Liquidity, Public and Private


A week ago, Mark Carney, chairman of the Financial Stability Board, warned of emerging global consequences of the escalating eurozone crisis.

The problem, he said, is contraction of global liquidity.

What he is worried about, apparently, is disruption of the global funding system as continental European banks retrench. In normal times, these global banks serve as funding intermediaries, gathering short term funds from all ends of the earth at one price, and lending them on to other ends of the earth at a slightly higher price. Trouble for these banks means trouble for global credit markets.

The underlying problem, as everybody knows, is sovereign debt. Once considered riskfree, and accepted at par by the ECB as collateral, today sovereign debt is anything but. Timid purchases by the ECB have perhaps stemmed disorderly rout, but orderly rout is still rout.

Some private investors, notably MF Global, saw opportunity and stepped in to fill the gap left by public authorities. We know how that worked out. Funding sovereign bond holdings with “repo to maturity” left MF Global exposed to liquidity risk; liquidity kills you quick. Having seen the fate of MF Global, other private investors are understandably loathe to step in. Contraction of global liquidity is the consequence.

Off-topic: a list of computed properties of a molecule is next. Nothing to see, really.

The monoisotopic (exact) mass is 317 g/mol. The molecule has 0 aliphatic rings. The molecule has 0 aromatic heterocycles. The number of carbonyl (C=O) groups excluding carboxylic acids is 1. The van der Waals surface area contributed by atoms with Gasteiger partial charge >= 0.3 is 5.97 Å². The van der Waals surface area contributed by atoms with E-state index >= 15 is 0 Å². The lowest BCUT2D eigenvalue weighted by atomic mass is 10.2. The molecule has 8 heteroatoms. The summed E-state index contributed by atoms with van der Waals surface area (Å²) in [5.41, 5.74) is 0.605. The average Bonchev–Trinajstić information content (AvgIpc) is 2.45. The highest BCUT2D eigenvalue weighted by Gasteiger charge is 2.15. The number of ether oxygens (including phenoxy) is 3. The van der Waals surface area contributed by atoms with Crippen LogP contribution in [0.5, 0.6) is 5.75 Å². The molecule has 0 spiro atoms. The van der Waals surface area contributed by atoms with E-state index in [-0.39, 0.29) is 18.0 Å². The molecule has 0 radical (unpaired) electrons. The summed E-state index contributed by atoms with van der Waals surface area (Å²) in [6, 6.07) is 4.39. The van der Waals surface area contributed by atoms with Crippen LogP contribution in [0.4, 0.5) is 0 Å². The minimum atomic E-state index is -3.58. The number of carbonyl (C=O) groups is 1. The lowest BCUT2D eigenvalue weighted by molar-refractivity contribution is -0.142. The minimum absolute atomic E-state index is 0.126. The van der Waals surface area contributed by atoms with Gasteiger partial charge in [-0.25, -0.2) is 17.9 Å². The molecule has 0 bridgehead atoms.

All eyes then are on the public authorities. In a characteristically incisive column, Wolfgang Munchau puts his finger right on the problem. “As of last week, the eurozone no longer had a functioning sovereign bond market…As of now, there is only one significant risk-free asset in the eurozone—German government bonds.” The supply of risk-free assets has thus shrunk even as the demand for risk-free assets has expanded. It is not a matter of price—there are simply not enough risk-free assets to go around.

Munchau pushes (again) for launching a Eurobond as the long-term solution but also, recognizing that such a launch will take time, for endowing the EFSF with a banking licence as the short-term solution. The former, he says, is a prerequisite for the latter because it offers a credible exit strategy from the short term monetary expansion using the balance sheet of the EFSF.

Be that as it may, his idea is essentially to use the EFSF to do what the ECB seems unwilling or unable to do—act as dealer of last resort by announcing “unlimited purchases of national soveeign bonds to keep their spreads under an agreed cap—say 2 per cent for 10 year bonds”. The ECB would backstop the EFSF, but the monetary expansion would be at the EFSF not the ECB. (See also here.)

The world is watching, but more specifically the world’s central banks are watching. For lack of decisive action by the ECB, we have seen balance sheet expansion first at the Swiss National Bank, then at the Bank of Japan, and now perhaps the Bank of England. “Forget the G7, Watch the C5” has been my slogan for a while, and last week’s G20 fizzle confirms.

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